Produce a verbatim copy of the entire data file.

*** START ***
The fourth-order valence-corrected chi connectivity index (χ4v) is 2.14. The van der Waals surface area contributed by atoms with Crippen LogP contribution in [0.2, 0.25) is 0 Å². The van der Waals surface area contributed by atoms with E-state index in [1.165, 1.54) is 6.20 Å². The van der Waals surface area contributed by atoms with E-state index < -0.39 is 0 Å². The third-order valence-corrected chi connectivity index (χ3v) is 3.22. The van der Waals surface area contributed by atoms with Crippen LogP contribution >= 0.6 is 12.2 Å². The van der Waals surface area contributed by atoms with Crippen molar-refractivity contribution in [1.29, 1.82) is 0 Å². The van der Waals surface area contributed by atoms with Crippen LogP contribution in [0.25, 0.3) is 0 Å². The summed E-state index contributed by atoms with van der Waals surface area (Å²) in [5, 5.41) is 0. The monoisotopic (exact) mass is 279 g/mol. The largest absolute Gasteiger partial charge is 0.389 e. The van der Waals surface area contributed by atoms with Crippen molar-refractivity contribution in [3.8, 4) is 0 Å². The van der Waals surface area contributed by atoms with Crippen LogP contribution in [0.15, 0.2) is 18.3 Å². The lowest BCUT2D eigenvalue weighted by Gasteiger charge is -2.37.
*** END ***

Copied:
The fourth-order valence-corrected chi connectivity index (χ4v) is 2.14. The van der Waals surface area contributed by atoms with Crippen LogP contribution in [0.2, 0.25) is 0 Å². The van der Waals surface area contributed by atoms with E-state index in [1.165, 1.54) is 6.20 Å². The van der Waals surface area contributed by atoms with E-state index < -0.39 is 0 Å². The third-order valence-corrected chi connectivity index (χ3v) is 3.22. The van der Waals surface area contributed by atoms with Crippen LogP contribution >= 0.6 is 12.2 Å². The van der Waals surface area contributed by atoms with Crippen molar-refractivity contribution in [1.29, 1.82) is 0 Å². The van der Waals surface area contributed by atoms with Crippen LogP contribution in [0.25, 0.3) is 0 Å². The summed E-state index contributed by atoms with van der Waals surface area (Å²) in [5, 5.41) is 0. The monoisotopic (exact) mass is 279 g/mol. The largest absolute Gasteiger partial charge is 0.389 e. The van der Waals surface area contributed by atoms with Crippen molar-refractivity contribution in [3.8, 4) is 0 Å². The van der Waals surface area contributed by atoms with Crippen LogP contribution in [0.15, 0.2) is 18.3 Å². The lowest BCUT2D eigenvalue weighted by Gasteiger charge is -2.37.